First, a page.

Advertising

    4. See the Good in Bad

    When encountering obstacles or challenging goals, you want to be in the habit of finding what works to get over them.

    Here are 10 tips to make positive thinking easy.

    5. Stop Thinking

    Just do. If you find motivation for a particular project lacking, try getting started on something else. Something trivial even, then you’ll develop the momentum to begin the more important stuff.

    When you’re thinking and worrying about it too much, you’re just wasting time. These tried worry busting techniques can help you.

    6. Know Yourself

    Keep notes on when your motivation sucks and when you feel like a superstar. There will be a pattern that, once you are aware of, you can work around and develop.

    Read for yourself how the magic of marking down your mood works.

    Advertising

    7. Track Your Progress

    Keep a tally or a progress bar for ongoing projects. When you see something growing, you will always want to nurture it.

    Take a look at these 4 simple ways to track your progress so you have motivation to achieve your goals.

    8. Help Others

    Share your ideas and help friends get motivated. Seeing others do well will motivate you to do the same. Write about your success and get feedback from readers.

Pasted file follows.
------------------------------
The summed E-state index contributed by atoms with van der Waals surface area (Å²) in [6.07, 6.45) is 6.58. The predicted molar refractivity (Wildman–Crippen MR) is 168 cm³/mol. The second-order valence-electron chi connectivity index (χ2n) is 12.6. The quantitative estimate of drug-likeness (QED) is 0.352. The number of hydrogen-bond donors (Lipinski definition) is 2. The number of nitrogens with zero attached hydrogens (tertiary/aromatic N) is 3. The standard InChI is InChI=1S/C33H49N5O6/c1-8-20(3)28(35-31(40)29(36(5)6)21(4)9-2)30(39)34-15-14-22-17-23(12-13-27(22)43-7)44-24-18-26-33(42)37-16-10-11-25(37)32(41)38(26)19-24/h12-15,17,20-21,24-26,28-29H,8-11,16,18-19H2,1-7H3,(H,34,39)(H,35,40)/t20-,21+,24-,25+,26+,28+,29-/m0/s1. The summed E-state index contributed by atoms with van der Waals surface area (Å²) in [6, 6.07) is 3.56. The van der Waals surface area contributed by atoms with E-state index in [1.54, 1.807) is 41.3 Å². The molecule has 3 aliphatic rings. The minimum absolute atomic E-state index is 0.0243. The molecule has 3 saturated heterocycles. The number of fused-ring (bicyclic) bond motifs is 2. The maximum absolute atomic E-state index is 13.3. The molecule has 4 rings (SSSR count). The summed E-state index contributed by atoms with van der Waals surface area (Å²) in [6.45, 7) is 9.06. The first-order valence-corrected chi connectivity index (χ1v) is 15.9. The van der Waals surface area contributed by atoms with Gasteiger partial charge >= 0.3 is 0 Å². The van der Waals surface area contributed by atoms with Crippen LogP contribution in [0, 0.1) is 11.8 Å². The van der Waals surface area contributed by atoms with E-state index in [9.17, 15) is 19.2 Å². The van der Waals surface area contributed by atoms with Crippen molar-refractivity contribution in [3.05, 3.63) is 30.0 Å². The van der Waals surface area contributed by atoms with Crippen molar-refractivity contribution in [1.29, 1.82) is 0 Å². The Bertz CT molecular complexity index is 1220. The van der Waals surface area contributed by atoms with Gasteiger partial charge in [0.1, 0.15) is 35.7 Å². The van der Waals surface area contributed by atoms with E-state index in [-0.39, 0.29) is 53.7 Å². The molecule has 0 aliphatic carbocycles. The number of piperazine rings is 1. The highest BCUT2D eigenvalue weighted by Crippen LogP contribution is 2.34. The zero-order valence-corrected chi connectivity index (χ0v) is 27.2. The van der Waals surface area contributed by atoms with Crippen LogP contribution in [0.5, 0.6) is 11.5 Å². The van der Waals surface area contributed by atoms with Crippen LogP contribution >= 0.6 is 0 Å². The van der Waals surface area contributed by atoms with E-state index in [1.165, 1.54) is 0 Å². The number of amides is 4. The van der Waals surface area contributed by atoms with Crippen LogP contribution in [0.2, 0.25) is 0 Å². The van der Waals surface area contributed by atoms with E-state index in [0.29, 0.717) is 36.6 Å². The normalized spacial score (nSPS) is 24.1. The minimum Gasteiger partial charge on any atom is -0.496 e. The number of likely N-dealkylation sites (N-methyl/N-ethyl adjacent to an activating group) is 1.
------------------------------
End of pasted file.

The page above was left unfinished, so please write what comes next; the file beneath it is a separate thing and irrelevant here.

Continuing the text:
Helping others actually helps yourself, here’s why.

    What I would hope happens here is you will gradually develop certain skills that become motivational habits.

    Once you get to the stage where you are regularly helping others keep motivated – be it with a blog or talking with peers – you’ll find the cycle continuing where each facet of staying motivated is refined and developed.

    Advertising

    Too Many Steps?

    If you could only take one step? Just do it!

    Once you get started on something, you’ll almost always just get into it and keep going. There will be times when you have to do things you really don’t want to: that’s where the other steps and tips from other writers come in handy.

    However, the most important thing, that I think is worth repeating, is to just get started.

    Get that momentum going and then when you need to, take Ian’s Step 7 and Take A Break. No one wants to work all the time!

    More Tips for Boosting Motivation

    Featured photo credit: Japheth Mast via unsplash.com

    Reference

    [1] Ian McKenzie: 8 mental steps to self-motivation

    Read Next